The World Bank also points out that the current expansion in the United States has already been the longest in history, and that over the past two decades the monetary policy has been accommodative in many countries. At the same time, there has been a rapid increase in the level of indebtedness, which could set the limits for future fiscal policy. In 2008, the global debt accounted for approximately 200 per cent of the global GDP, while just a decade later this ratio is approaching 250 per cent. The largest increase in debt was recorded in the group of emerging market and developing economies, which also includes China. Government debt in developed economies could also constitute a challenge.

The authors of the report indicate, that “in many advanced economies, government debt-to-GDP ratios have reached unprecedented levels, with government debt becoming the largest component of total debt. They warn, that “this limits the capacity of countries to provide counter-cyclical fiscal stimulus in response to economic slowdowns”.

However, the factors that threaten the development of many economies do not necessarily have to harm GDP growth in Poland. The experts agreed, that the dark clouds are still far away from our country. Ernest Pytlarczyk, the chief economist at mBank, believes that this year Poland should simply expect the normalization of growth, as the last year’s GDP growth exceeding 5 per cent was clearly above potential. This result was achieved without any external and internal imbalances. There are no speculative bubbles, even in the real estate market, and the investment cycle was not overly expansionary. “Our forecast for GDP growth in 2019 is 3.5 per cent. At the same time, there is a possibility of fiscal expansion, and we can still rely on domestic demand,” said Mr. Pytlarczyk.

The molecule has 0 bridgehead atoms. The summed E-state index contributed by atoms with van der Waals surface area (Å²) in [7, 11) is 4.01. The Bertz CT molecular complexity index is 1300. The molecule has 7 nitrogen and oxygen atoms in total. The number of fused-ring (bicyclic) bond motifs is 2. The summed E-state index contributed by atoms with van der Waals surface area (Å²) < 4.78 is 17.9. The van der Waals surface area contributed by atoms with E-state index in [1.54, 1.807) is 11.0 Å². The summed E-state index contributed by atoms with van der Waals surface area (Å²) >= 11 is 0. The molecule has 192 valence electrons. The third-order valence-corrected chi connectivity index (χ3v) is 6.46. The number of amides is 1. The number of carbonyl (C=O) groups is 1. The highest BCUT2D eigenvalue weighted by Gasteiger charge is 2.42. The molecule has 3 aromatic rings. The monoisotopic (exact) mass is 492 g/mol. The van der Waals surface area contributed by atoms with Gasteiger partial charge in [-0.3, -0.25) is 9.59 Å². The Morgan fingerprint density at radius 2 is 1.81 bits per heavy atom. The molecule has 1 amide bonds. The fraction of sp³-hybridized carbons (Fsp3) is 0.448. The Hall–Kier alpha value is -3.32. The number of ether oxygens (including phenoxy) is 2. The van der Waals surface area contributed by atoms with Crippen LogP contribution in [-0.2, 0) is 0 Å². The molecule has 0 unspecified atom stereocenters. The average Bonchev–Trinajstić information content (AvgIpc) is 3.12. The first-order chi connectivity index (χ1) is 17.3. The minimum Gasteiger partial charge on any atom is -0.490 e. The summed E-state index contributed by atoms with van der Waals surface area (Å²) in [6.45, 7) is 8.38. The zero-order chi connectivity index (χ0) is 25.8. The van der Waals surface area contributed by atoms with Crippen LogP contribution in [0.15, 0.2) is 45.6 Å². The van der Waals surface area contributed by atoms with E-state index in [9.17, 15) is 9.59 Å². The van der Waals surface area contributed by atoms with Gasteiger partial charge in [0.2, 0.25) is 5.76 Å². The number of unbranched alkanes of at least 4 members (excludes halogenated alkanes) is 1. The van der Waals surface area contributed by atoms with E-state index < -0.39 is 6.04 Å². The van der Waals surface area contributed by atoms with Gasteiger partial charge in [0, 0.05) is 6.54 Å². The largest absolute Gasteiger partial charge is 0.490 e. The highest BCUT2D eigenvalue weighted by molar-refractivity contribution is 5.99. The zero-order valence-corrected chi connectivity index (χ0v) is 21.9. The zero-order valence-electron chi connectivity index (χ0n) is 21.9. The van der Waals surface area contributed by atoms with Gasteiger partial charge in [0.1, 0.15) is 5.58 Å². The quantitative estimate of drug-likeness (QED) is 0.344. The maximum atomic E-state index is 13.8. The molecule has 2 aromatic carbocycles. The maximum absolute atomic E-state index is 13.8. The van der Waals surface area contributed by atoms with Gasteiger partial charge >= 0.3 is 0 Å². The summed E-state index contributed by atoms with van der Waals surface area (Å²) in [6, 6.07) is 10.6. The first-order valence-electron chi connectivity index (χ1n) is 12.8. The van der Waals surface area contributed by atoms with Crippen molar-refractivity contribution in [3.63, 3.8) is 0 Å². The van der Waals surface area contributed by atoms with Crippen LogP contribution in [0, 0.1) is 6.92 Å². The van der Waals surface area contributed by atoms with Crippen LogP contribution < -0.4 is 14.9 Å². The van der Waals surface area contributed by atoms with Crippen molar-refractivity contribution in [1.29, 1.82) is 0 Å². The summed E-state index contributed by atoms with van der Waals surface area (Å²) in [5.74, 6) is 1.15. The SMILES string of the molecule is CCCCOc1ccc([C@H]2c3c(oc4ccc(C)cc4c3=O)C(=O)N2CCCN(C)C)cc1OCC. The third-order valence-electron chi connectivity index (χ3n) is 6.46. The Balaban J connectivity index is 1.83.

“We have macroeconomic stability, which is the condition for productivity growth. We have really high growth and low inflation. This growth is well balanced,” believes Piotr Szpunar, the director of the Economic Analyses Department of Poland’s central bank, NBP. In his opinion, outside of increased productivity, further sources of growth can be found in improved education, which could compensate for the deteriorating demographics. A well-thought-out immigration policy, open to highly qualified foreigners, could play an equally important role. The third untapped source of growth opportunities is the diversification of our exports towards regions of the world that are developing at a faster than the European Union.

The World Bank also points out that in the medium and long term we may face one more surprising challenge — rising inflation. The authors conclude, that “maintaining low inflation can be as great a challenge as achieving low inflation”. Low inflation is now seen as a permanent achievement. Emerging market and developing economies have seen inflation fall from 17.3 per cent in 1974 to about 3.5 per cent in 2018. However, a longer time perspective shows, that since 1900, after long periods of low inflation, there were at least three instances of sharply rising inflation which followed periods of relative calm.

The economists at the World Bank warn, that “if the cyclical and structural forces become less disinflationary over the next decade than they have been over the past five decades, inflation could rise globally”. Moreover, “through the strengthening global inflation cycle, this may put upward pressure on inflation in emerging market and developing economies”.